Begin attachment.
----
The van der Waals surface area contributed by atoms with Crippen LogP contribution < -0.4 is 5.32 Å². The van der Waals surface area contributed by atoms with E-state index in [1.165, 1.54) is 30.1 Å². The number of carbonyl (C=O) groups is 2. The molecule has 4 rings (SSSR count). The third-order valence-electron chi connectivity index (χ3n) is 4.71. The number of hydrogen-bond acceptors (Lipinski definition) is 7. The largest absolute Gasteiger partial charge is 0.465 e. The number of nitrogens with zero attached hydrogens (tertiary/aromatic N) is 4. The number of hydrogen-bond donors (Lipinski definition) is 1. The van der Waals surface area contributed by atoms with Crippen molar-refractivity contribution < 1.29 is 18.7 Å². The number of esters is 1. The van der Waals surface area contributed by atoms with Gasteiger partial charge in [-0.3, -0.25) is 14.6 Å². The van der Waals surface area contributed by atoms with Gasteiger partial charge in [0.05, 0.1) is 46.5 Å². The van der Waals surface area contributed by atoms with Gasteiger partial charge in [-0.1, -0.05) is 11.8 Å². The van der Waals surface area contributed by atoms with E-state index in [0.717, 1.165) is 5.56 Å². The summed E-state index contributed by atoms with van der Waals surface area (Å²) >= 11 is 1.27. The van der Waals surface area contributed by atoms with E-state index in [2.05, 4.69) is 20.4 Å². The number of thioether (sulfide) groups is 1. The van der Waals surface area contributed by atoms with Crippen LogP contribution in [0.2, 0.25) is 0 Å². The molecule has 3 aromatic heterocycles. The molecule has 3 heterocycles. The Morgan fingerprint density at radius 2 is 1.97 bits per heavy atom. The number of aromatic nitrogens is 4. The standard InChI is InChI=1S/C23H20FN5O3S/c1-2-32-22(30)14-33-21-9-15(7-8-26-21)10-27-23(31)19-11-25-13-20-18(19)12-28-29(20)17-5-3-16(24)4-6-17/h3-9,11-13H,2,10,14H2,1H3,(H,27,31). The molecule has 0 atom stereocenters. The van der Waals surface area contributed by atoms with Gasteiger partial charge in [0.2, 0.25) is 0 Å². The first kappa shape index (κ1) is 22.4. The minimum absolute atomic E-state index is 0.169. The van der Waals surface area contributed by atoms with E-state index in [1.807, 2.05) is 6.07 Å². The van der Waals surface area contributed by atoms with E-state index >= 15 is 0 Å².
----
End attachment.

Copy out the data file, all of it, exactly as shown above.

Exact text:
The van der Waals surface area contributed by atoms with Crippen LogP contribution < -0.4 is 5.32 Å². The van der Waals surface area contributed by atoms with E-state index in [1.165, 1.54) is 30.1 Å². The number of carbonyl (C=O) groups is 2. The molecule has 4 rings (SSSR count). The third-order valence-electron chi connectivity index (χ3n) is 4.71. The number of hydrogen-bond acceptors (Lipinski definition) is 7. The largest absolute Gasteiger partial charge is 0.465 e. The number of nitrogens with zero attached hydrogens (tertiary/aromatic N) is 4. The number of hydrogen-bond donors (Lipinski definition) is 1. The van der Waals surface area contributed by atoms with Crippen molar-refractivity contribution < 1.29 is 18.7 Å². The number of esters is 1. The van der Waals surface area contributed by atoms with Gasteiger partial charge in [-0.3, -0.25) is 14.6 Å². The van der Waals surface area contributed by atoms with Gasteiger partial charge in [0.05, 0.1) is 46.5 Å². The van der Waals surface area contributed by atoms with Gasteiger partial charge in [-0.1, -0.05) is 11.8 Å². The van der Waals surface area contributed by atoms with E-state index in [0.717, 1.165) is 5.56 Å². The summed E-state index contributed by atoms with van der Waals surface area (Å²) >= 11 is 1.27. The van der Waals surface area contributed by atoms with E-state index in [2.05, 4.69) is 20.4 Å². The number of thioether (sulfide) groups is 1. The van der Waals surface area contributed by atoms with Crippen LogP contribution in [0.2, 0.25) is 0 Å². The molecule has 3 aromatic heterocycles. The molecule has 3 heterocycles. The Morgan fingerprint density at radius 2 is 1.97 bits per heavy atom. The number of aromatic nitrogens is 4. The standard InChI is InChI=1S/C23H20FN5O3S/c1-2-32-22(30)14-33-21-9-15(7-8-26-21)10-27-23(31)19-11-25-13-20-18(19)12-28-29(20)17-5-3-16(24)4-6-17/h3-9,11-13H,2,10,14H2,1H3,(H,27,31). The molecule has 0 atom stereocenters. The van der Waals surface area contributed by atoms with Gasteiger partial charge in [0.2, 0.25) is 0 Å². The first kappa shape index (κ1) is 22.4. The minimum absolute atomic E-state index is 0.169. The van der Waals surface area contributed by atoms with E-state index in [1.807, 2.05) is 6.07 Å². The van der Waals surface area contributed by atoms with E-state index >= 15 is 0 Å².